April 7, 2022
Onions. Lots of baby onion plants. I haven’t much experience planting them from seed and last year found the allium starts a bit tricky. I’m learning though, and the little seedlings are coming along well. Onion plants go back a long way in my memory, back to my first farm experiences just outside of Chicago in Crystal Lake, Illinois. My mother was born onto a farm in Washington State. Her parents were “truck farmers” growing vegetables for market. They were forced to leave their farm and the house their community helped them build during the second world war when they were put into prison camps because they were from Japan. Many years later my uncle was able to purchase a hobby farm in Illinois and my ojiisan (grandfather) was able to grow vegetables and tend to a few chickens again at the end of his life. I loved the farm. Uncle Shuji would push me in the wheelbarrow through the fields and there was food growing all around. This city girl couldn’t believe that food happened like that. One day I was walking by myself through the fields and I saw an onion in the ground. It was an onion! It looked so onion-y it had to be ready to pick, so I pulled it up and ran back to the house to show everyone. Well, apparently it wasn’t ready at all and there was some scolding. I haven’t forgotten the excitement of seeing that onion to this day (or the scolding!). I didn’t see the trajectory between my ojiisan’s life and mine clearly until recently. I did not see myself as a descendent of farmers when we decided to start this farm, strangely enough. I think it took my mother saying how much Ojiisan would appreciate what I am doing for me to recognize that farming is indeed in my blood. What an unexpected path life has taken. It warms my heart to be able to provide my mother with farm fresh vegetables and flowers all summer so that she can taste the freshness of the field again as she did when she was a child. I am exploring Japanese varieties of greens, squash, eggplant and other crops hoping that something will be familiar to Mom and take her taste buds back to childhood and the farm that she was so unfairly torn away from. Thank you Ojiisan for the love of the farm that you have passed down to me. I hope to do you proud.
January 6, 2022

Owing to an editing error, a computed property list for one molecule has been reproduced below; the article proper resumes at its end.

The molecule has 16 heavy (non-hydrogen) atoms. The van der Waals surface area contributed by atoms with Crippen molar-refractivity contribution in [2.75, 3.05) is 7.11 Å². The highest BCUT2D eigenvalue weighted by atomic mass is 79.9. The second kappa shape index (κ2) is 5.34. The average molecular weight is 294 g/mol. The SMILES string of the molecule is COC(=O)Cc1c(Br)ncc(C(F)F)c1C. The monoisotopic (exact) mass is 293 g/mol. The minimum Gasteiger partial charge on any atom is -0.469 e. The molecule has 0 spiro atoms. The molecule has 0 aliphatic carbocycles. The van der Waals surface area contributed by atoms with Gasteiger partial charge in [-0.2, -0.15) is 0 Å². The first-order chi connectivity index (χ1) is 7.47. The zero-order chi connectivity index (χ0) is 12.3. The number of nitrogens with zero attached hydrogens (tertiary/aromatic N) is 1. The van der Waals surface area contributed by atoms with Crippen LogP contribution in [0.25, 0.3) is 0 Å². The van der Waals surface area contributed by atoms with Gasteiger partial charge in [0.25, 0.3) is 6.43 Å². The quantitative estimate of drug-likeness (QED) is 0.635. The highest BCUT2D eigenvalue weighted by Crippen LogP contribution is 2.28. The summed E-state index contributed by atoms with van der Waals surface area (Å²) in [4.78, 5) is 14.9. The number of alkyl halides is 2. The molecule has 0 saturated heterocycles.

A year ago I was the poster child for resilience. Media outlets looking for a happy story of strength and perseverance picked up and ran with “...and now I’m a farmer!” A quick turnaround from loss to new life to give people hope during dark days. A year later as this pandemic is rapidly morphing into something new I find myself on the couch feeling heavy and not up to my poster-child image. In the early days of the pandemic I was fuelled by adrenaline. The shock of the loss, the panic to figure out how to survive and my ever-present problem solving response took over and helped me make a new plan and forge ahead. Now almost two years in, the buried feelings are emerging as I watch other restaurant owners facing the prospect that I faced, making very hard decisions, and wanting to hold tight to their staff. I feel their pain and anxiety deep within myself. The resilience story line glosses over those hard parts. To be demonstrating residence you have to have suffered much loss and hardship. And as for all grief, the path of recovery is not linear. Some days surrounded by seed catalogues and immersed in plans for this year’s flower fields and veggie crops I am energized and excited. Others the couch wants to consume me as I scroll endlessly through social media feeds offering glimpses of other lives and worlds I feel so cut off from. I do want my story to give people hope and suggest the possibility of bouncing back from adversity into a new, unexpected and meaningful life. We are all struggling one way or another as the pandemic drags on. The isolation and loneliness I feel is shared by many, some suffering far more profoundly. If strength is to come from suffering I think we need to acknowledge the hard parts for what they are - not deviations from our path of resilience but necessary steps to be traversed with care and attention. This spring I will plant more seeds. I’ll watch them grow every day. I’ll marvel at how nature wants to live, pushing the littlest green sprouts to withstand the winds, rain and scorching sun. And sometimes I’ll find weeds taking over, seemingly overnight trying to push the little seedlings down. I’ll help the seedlings out, clearing space for them to grow. But I’ll leave some weeds to flourish and admire them for their persistence too.